Gate of Hell to open to visitors

The Gate of Hell (Plutonium), which was discovered in 2013 in the excavations in the ancient city of Hierapolis, located next to Pamukkale in western Turkey, and which was considered as the "gateway to the land of the dead" in the ancient world, is set to be opened to visitors this year.

Thanks to modern science, the mystery of the gate has been solved during the examinations there. It was reported that the animals, sent to the cave during the sacred ceremonies held in the ancient times at the Gate of Hell, died due to the effect of carbon dioxide gas.

In the ancient city of Hierapolis, which was founded by the King of Pergamon Eumenes II in the 2nd century B.C. and means "holy city," an Italian excavation team, led by Professor Francesco D'Andria discovered a structure that sheds light on the past of the region.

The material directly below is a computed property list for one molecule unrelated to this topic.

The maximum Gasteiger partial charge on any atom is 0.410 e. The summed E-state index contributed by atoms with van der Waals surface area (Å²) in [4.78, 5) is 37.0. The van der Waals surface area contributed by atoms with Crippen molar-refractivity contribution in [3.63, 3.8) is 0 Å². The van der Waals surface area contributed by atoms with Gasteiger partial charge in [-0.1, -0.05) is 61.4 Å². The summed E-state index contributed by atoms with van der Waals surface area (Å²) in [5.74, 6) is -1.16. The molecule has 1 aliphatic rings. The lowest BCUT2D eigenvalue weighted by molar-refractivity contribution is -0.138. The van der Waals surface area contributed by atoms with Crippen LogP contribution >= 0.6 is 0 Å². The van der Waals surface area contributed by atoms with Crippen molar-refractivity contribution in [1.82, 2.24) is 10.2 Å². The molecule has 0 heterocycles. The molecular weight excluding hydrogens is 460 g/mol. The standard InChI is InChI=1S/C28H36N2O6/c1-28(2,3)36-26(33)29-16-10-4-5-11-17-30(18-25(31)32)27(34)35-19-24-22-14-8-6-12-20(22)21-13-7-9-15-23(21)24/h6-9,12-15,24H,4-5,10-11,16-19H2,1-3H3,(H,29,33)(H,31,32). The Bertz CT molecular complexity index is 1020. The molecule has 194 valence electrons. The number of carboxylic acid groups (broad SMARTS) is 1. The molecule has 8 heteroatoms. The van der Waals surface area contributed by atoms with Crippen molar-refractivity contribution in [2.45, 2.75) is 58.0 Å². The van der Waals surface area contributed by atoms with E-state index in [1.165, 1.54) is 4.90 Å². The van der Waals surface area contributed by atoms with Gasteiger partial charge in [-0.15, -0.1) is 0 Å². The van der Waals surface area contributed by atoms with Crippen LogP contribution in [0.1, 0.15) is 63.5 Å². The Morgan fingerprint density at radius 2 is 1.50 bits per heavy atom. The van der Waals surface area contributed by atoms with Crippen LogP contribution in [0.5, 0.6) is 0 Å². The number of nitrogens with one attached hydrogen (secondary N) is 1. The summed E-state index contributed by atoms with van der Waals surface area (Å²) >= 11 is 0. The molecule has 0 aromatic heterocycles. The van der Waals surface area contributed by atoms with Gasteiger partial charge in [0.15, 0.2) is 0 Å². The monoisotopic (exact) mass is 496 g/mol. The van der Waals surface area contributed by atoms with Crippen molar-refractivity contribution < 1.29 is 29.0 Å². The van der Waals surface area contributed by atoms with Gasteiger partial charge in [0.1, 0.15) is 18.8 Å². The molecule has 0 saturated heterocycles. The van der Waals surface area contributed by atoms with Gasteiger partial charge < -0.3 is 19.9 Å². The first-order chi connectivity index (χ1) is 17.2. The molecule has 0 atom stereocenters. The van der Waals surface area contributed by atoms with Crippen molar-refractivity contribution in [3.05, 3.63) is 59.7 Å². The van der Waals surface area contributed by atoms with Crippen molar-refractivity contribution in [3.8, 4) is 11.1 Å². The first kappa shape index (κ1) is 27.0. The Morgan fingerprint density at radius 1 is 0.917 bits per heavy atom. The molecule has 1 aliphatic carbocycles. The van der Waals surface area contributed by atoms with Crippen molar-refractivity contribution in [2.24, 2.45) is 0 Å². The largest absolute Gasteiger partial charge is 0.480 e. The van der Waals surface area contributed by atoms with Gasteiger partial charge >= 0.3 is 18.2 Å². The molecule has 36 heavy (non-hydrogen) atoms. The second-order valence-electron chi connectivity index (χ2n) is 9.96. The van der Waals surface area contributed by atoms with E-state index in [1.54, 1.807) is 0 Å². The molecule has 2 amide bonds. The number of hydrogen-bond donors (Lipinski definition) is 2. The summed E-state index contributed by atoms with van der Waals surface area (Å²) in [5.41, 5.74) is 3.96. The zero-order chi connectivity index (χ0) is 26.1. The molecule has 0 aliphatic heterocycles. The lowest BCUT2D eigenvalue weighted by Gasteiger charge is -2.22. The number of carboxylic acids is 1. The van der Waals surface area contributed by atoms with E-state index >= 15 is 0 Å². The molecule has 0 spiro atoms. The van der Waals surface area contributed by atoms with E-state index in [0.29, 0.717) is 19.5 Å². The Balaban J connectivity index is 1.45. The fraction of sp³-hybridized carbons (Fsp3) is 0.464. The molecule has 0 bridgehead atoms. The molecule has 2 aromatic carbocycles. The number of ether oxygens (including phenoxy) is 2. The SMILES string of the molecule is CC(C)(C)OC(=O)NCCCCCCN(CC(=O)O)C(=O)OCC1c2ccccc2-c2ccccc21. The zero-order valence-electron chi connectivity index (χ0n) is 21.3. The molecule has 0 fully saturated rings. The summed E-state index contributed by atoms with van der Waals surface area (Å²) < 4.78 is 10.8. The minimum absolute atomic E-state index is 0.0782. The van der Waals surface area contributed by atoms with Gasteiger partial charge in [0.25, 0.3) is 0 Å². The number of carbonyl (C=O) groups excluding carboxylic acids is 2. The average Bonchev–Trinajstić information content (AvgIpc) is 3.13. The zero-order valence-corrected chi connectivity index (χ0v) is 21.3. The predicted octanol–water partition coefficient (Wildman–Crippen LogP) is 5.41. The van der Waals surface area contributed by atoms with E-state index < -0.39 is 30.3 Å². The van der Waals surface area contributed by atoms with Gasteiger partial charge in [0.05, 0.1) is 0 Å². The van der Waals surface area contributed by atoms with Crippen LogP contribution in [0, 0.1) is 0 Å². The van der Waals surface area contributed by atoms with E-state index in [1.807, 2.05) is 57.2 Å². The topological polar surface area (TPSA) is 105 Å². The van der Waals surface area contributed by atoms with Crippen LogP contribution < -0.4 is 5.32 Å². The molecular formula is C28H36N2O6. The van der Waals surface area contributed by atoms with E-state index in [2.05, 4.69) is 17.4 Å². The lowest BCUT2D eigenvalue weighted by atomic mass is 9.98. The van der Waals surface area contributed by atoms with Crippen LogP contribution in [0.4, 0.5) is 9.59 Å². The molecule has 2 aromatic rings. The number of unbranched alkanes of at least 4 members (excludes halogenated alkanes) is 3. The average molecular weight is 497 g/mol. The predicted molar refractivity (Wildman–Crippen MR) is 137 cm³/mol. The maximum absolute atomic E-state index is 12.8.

D'Andria and his team found the Gate of Hell, which is considered the "gateway to the land of the dead" in the ancient world, and one of the original sources of thermal waters that formed the Pamukkale travertine pools.

After its discovery, the Gate of Hell was closed for the safety of visitors on the grounds that it was emitting poisonous gas, and excavation work has been initiated in the area.

Restoration work has been completed at the Gate of Hell, the mystery of which was solved after the investigations. The statue of Hades, the god of the underworld, and the three-headed guard dog of Hell, Kerberos, were also placed in the structure, a significant part of which was revived.

A walking path was also built around the Gate of Hell, which is planned to be opened to visitors in September, at a distance where the poisonous gas would not affect the visitors.

Archaeologist Coşkun Daşbacak, assistant to Italian...

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